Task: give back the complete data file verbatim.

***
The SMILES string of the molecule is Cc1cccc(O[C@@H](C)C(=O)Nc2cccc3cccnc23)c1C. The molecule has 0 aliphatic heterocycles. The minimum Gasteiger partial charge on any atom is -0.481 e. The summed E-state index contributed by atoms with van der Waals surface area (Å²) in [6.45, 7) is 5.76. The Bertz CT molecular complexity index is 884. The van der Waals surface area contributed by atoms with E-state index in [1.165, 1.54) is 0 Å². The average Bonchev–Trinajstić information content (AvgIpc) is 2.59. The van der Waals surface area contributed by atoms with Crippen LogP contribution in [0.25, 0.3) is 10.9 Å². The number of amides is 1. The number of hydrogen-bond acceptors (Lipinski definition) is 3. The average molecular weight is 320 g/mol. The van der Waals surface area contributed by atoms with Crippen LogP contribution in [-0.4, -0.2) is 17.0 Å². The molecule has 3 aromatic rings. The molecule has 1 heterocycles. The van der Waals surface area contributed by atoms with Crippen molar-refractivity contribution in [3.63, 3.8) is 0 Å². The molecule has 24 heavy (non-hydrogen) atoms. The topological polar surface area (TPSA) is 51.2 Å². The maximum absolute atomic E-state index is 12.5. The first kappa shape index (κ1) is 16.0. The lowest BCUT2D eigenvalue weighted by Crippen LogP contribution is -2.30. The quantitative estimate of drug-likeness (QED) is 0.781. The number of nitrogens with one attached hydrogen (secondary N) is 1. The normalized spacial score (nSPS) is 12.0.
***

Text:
The SMILES string of the molecule is Cc1cccc(O[C@@H](C)C(=O)Nc2cccc3cccnc23)c1C. The molecule has 0 aliphatic heterocycles. The minimum Gasteiger partial charge on any atom is -0.481 e. The summed E-state index contributed by atoms with van der Waals surface area (Å²) in [6.45, 7) is 5.76. The Bertz CT molecular complexity index is 884. The van der Waals surface area contributed by atoms with E-state index in [1.165, 1.54) is 0 Å². The average Bonchev–Trinajstić information content (AvgIpc) is 2.59. The van der Waals surface area contributed by atoms with Crippen LogP contribution in [0.25, 0.3) is 10.9 Å². The number of amides is 1. The number of hydrogen-bond acceptors (Lipinski definition) is 3. The average molecular weight is 320 g/mol. The van der Waals surface area contributed by atoms with Crippen LogP contribution in [-0.4, -0.2) is 17.0 Å². The molecule has 3 aromatic rings. The molecule has 1 heterocycles. The van der Waals surface area contributed by atoms with Crippen molar-refractivity contribution in [3.63, 3.8) is 0 Å². The molecule has 24 heavy (non-hydrogen) atoms. The topological polar surface area (TPSA) is 51.2 Å². The maximum absolute atomic E-state index is 12.5. The first kappa shape index (κ1) is 16.0. The lowest BCUT2D eigenvalue weighted by Crippen LogP contribution is -2.30. The quantitative estimate of drug-likeness (QED) is 0.781. The number of nitrogens with one attached hydrogen (secondary N) is 1. The normalized spacial score (nSPS) is 12.0.